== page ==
Whether speech developed from song, or song from speech, is of particular contention. Philosopher and social scientist Georg Simmel (1858-1918) was convinced that song developed from speech. He hypothesises that song first developed through emotionally charged speech. Emotions, he contends, have shaped the rhythmic and modulating elements of speech. [4] It is in fact the rhythmic beating of the excited heart that influences musical expression. By emphasising humankind’s unique mastery of speech that sets us apart from the animal kingdom, Simmel seems to diverge from Darwin’s theory of evolution: song is not a creation of nature, but elevated speech, which distinguishes humankind from apes.
All the same, rhythm is a special element from which the unique effects of music transfer to physical-spiritual functions:
“Rhythm has concrete dimensions that may adequately be compared to the rhythm of the heartbeat. The tempo of the regular heartbeat is ‘moderate’ (moderato). Due to its increased speed, a more rapid tempo like allegro giusto, scherzando or presto has an invigorating and provocative effect. An accelerando (stringendo) tempo that lasts for many beats can have a strong astringent effect. This is done without help of the Melos, meaning that the effect is accomplished while the melody stays relatively homogenous, or by a simple repetition of the same sequence of notes played in increasing tempo.”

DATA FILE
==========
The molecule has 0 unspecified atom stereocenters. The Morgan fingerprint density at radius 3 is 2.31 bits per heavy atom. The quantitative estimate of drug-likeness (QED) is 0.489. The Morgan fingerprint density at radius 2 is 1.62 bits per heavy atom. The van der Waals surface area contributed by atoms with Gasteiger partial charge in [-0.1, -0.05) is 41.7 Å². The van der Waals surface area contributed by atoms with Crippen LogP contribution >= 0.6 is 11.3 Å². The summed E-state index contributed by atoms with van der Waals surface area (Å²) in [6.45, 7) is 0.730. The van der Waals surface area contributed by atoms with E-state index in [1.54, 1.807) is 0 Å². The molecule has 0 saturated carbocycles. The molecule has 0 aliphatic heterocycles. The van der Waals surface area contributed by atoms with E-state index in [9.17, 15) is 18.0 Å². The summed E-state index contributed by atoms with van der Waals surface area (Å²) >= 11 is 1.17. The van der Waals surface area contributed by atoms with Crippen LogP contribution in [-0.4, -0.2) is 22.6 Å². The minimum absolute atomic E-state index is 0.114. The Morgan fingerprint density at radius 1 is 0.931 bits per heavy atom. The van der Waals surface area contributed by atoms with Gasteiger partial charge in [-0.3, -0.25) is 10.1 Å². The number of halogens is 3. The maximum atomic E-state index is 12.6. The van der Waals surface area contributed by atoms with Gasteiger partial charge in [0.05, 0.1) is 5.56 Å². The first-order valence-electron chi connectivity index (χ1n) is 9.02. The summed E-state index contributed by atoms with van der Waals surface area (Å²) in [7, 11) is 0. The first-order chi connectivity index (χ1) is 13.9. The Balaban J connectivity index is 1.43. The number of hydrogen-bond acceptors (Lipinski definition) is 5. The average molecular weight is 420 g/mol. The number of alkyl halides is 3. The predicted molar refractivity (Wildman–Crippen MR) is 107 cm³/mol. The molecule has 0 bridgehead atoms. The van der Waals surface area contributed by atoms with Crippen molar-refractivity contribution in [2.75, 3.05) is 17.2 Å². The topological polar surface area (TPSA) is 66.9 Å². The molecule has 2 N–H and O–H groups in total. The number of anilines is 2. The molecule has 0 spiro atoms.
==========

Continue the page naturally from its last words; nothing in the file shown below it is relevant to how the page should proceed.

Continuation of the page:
If we acknowledge that rhythm is the biological reason for the effect of musical themes, “then we also have an explanation why Gregorian song, which was a form of church music in the Middle Ages until the musical creations of Händel and Bach came about, was so utterly non-erotic and even anti-erotic, pious, passionless and lacking animalistic instinct.”
Rhythm is the biological manifestation of music. But even the tonal colour of melody is supposedly of a biological nature: “The closer it comes to the ‘sweet’ sounds of nature and sexual life, the stronger the relationship between music, eroticism and sexuality becomes!”